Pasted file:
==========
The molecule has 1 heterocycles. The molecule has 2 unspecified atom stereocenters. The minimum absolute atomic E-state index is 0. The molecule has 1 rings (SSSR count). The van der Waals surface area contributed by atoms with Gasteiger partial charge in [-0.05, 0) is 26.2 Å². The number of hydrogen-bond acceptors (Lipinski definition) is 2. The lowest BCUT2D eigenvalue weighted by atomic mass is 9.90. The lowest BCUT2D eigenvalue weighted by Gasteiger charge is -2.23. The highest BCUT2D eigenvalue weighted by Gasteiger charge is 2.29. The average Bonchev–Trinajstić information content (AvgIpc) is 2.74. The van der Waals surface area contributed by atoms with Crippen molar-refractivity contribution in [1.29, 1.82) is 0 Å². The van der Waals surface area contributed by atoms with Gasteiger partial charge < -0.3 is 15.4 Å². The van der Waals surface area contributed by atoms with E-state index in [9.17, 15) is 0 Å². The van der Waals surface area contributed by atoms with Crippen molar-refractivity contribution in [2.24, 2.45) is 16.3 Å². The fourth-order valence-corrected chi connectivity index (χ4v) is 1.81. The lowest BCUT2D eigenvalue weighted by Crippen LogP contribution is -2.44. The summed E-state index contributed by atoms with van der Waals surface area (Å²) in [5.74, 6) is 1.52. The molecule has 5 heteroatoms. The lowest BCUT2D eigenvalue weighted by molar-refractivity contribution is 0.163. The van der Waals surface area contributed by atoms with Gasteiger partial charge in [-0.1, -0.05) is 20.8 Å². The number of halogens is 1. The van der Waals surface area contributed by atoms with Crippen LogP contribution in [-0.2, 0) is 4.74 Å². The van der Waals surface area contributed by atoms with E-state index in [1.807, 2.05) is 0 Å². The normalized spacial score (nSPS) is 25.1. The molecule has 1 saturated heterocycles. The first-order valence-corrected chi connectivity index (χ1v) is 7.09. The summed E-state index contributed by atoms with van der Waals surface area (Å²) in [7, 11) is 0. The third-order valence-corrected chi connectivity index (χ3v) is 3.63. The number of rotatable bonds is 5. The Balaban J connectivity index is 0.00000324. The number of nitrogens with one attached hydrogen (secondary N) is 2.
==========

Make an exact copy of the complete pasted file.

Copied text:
The molecule has 1 heterocycles. The molecule has 2 unspecified atom stereocenters. The minimum absolute atomic E-state index is 0. The molecule has 1 rings (SSSR count). The van der Waals surface area contributed by atoms with Gasteiger partial charge in [-0.05, 0) is 26.2 Å². The number of hydrogen-bond acceptors (Lipinski definition) is 2. The lowest BCUT2D eigenvalue weighted by atomic mass is 9.90. The lowest BCUT2D eigenvalue weighted by Gasteiger charge is -2.23. The highest BCUT2D eigenvalue weighted by Gasteiger charge is 2.29. The average Bonchev–Trinajstić information content (AvgIpc) is 2.74. The van der Waals surface area contributed by atoms with Crippen molar-refractivity contribution in [1.29, 1.82) is 0 Å². The van der Waals surface area contributed by atoms with Gasteiger partial charge < -0.3 is 15.4 Å². The van der Waals surface area contributed by atoms with E-state index in [9.17, 15) is 0 Å². The van der Waals surface area contributed by atoms with Crippen molar-refractivity contribution in [2.24, 2.45) is 16.3 Å². The fourth-order valence-corrected chi connectivity index (χ4v) is 1.81. The lowest BCUT2D eigenvalue weighted by Crippen LogP contribution is -2.44. The summed E-state index contributed by atoms with van der Waals surface area (Å²) in [5.74, 6) is 1.52. The molecule has 5 heteroatoms. The lowest BCUT2D eigenvalue weighted by molar-refractivity contribution is 0.163. The van der Waals surface area contributed by atoms with Gasteiger partial charge in [-0.1, -0.05) is 20.8 Å². The number of halogens is 1. The van der Waals surface area contributed by atoms with Crippen LogP contribution in [-0.2, 0) is 4.74 Å². The van der Waals surface area contributed by atoms with E-state index in [1.807, 2.05) is 0 Å². The normalized spacial score (nSPS) is 25.1. The molecule has 1 saturated heterocycles. The first-order valence-corrected chi connectivity index (χ1v) is 7.09. The summed E-state index contributed by atoms with van der Waals surface area (Å²) in [7, 11) is 0. The third-order valence-corrected chi connectivity index (χ3v) is 3.63. The number of rotatable bonds is 5. The Balaban J connectivity index is 0.00000324. The number of nitrogens with one attached hydrogen (secondary N) is 2.